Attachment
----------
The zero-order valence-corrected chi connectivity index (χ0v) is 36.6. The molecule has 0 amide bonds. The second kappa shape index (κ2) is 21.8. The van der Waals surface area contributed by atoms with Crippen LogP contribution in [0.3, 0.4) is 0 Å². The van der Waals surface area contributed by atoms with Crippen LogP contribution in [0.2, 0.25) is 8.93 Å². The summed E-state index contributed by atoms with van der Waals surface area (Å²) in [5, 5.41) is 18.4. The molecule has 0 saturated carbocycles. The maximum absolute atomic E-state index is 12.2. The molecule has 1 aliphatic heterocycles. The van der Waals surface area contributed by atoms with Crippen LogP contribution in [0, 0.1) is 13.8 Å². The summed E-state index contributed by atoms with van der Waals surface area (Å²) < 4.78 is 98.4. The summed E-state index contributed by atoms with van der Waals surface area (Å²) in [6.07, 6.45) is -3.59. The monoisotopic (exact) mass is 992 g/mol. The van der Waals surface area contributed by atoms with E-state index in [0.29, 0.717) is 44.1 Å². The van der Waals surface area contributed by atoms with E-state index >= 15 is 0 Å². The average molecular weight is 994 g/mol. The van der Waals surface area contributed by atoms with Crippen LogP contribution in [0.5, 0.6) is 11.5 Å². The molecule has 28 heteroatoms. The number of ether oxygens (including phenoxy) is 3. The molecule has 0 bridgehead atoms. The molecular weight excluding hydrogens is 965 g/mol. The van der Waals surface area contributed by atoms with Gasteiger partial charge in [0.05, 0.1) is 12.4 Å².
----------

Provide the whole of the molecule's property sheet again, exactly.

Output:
The zero-order valence-corrected chi connectivity index (χ0v) is 36.6. The molecule has 0 amide bonds. The second kappa shape index (κ2) is 21.8. The van der Waals surface area contributed by atoms with Crippen LogP contribution in [0.3, 0.4) is 0 Å². The van der Waals surface area contributed by atoms with Crippen LogP contribution in [0.2, 0.25) is 8.93 Å². The summed E-state index contributed by atoms with van der Waals surface area (Å²) in [5, 5.41) is 18.4. The molecule has 0 saturated carbocycles. The maximum absolute atomic E-state index is 12.2. The molecule has 1 aliphatic heterocycles. The van der Waals surface area contributed by atoms with Crippen LogP contribution in [0, 0.1) is 13.8 Å². The summed E-state index contributed by atoms with van der Waals surface area (Å²) < 4.78 is 98.4. The summed E-state index contributed by atoms with van der Waals surface area (Å²) in [6.07, 6.45) is -3.59. The monoisotopic (exact) mass is 992 g/mol. The van der Waals surface area contributed by atoms with E-state index in [0.29, 0.717) is 44.1 Å². The van der Waals surface area contributed by atoms with E-state index >= 15 is 0 Å². The average molecular weight is 994 g/mol. The van der Waals surface area contributed by atoms with Crippen LogP contribution in [0.5, 0.6) is 11.5 Å². The molecule has 28 heteroatoms. The number of ether oxygens (including phenoxy) is 3. The molecule has 0 bridgehead atoms. The molecular weight excluding hydrogens is 965 g/mol. The van der Waals surface area contributed by atoms with Gasteiger partial charge in [0.05, 0.1) is 12.4 Å².